With these happy memories to look back on I was thrilled when Little Women was selected as my Classics Club Spin book. Surely a book I loved so much as child should warm my heart as an adult. In fact, I couldn't remember if I had read the unabridged or abridged version of the book first time around so I looked forward to reading the whole unabridged book this time around, all 500+ pages of it. I checked out the library copy of the book and I also cued up the audiobook on my computer. Last summer I got a free download from SYNC and I hadn't listened to any of it yet. First glitch, I couldn't figure out how to transfer the file from my computer to my iPod. Bummer, that meant if I wanted to listen to it I was tethered to my computer. Reading the print version was an option but I already had three (or was it four) books I needed to finish for book club and other projects. All of this I tell you just to make the point that I got off to a rough and a late start.
Right from the epigraph I knew that my childhood memory of the book wasn't going to hold up.
Go then, my little Book, and show to all/That entertain and bid thee welcome shall, /What thou dost keep close shut up in thy breast; /And wish what thou dost show them may be blest/To them for good, may make them choose to be/ Pilgrims better, by far, than thee or me./ Tell them of Mercy; she is one/Who early hath her pilgrimage begun./ Yea, let young damsels learn of her to prize/The world which is to come, and so be wise;/ For little tripping maids may follow God/ Along the ways which saintly feet have trod.Apparently Louisa May Alcott was making a point right from the start that all the work-a-day stories in the book about the sisters were not nearly as important as the religious messages she would be delivering therein (Shmoop). And to say there is a preaching tone to the book is stating it mildly. As a child I missed all the literary allusions to Pilgrims Progress and knew nothing about the Transcendentalists ideals. As an adult I felt clobbered over the head by them.
With these thoughts in mind I wonder what is it that makes Little Women so special? Why is it even considered a classic? After consulting Shmoop I found a few answers to my query. It is consider the classic book for girls. Why? Probably because every girl whoever reads it does exactly what I did as a child---fit, or tries to fit, her family into the pages of the book. We all know people exact like Jo, and Meg, and Amy. We may even know a few sweet Beths. We all wish we had mothers like Marmee and families who lived up to their ideals even if it means they forgo earthly riches. We want friends like Laurie and opportunities for creative pursuits.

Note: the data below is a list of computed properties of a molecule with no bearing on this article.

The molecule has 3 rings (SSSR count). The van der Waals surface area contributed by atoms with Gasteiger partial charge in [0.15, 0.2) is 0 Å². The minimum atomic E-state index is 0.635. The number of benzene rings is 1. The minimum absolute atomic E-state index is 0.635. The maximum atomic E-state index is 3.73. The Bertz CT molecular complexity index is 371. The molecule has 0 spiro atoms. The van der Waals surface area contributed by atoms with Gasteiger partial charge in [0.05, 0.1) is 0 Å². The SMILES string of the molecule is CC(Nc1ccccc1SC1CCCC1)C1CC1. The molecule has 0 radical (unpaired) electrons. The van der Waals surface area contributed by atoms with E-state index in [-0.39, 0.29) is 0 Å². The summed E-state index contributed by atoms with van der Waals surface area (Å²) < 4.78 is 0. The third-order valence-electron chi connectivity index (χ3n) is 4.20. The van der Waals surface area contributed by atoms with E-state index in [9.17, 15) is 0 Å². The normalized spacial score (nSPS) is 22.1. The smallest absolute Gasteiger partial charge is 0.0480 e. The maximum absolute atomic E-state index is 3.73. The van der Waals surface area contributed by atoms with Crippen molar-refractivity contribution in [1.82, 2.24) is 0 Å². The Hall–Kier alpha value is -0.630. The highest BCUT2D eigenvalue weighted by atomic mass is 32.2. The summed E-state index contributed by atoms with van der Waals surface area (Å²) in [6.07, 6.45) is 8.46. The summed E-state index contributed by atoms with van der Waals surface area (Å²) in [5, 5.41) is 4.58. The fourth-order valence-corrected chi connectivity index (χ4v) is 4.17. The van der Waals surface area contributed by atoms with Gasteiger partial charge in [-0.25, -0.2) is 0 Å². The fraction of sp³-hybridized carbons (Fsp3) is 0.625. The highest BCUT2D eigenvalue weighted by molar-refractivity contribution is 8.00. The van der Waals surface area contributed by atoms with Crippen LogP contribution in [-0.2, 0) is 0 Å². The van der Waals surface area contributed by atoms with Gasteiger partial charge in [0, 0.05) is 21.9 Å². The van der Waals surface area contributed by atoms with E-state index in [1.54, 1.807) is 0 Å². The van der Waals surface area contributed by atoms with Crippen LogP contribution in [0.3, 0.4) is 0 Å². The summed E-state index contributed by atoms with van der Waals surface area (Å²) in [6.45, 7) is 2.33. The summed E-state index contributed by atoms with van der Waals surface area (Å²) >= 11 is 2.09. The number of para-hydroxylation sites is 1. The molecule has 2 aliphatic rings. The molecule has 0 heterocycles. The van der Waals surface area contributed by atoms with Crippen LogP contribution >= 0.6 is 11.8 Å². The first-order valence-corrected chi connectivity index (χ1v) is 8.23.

The first 23 chapters of Little Women were published in 1868 and it is largely accepted that these chapters were based on Louisa May Alcott's life. These chapters seem so real because they probably were quite true. The second half of the book, chapters 24-47, were originally published a year later in 1869 in a book called Good Wives. The reading public demanded that Alcott continue the story of the four sisters into adulthood. Everyone wanted to know if Jo and Laurie would end up together. "Without her own life experiences, the second part of the novel may feel less realistic. However, no amount of fan-mail could force Alcott to marry off the two main characters in the way her readers expected" (Shmoop).
In addition to being the quintessential girl book, it holds up well to the scrutiny of English teachers over the ages with all kinds of themes, literary allusions, and literary spin-offs. I pity the poor boy who ever had to study this book in class, though I dare say it is unlikely to happen in this generation. High School English teachers no longer have the luxury to teach long books and students, with a few rare exceptions, are unlikely to select them for their own enjoyment.
In a funny coincidence, the day I finished Little Women this week I opened up Google to find this picture as their Google Doodle of the day, since it was Louisa May Alcott's 184th birthday.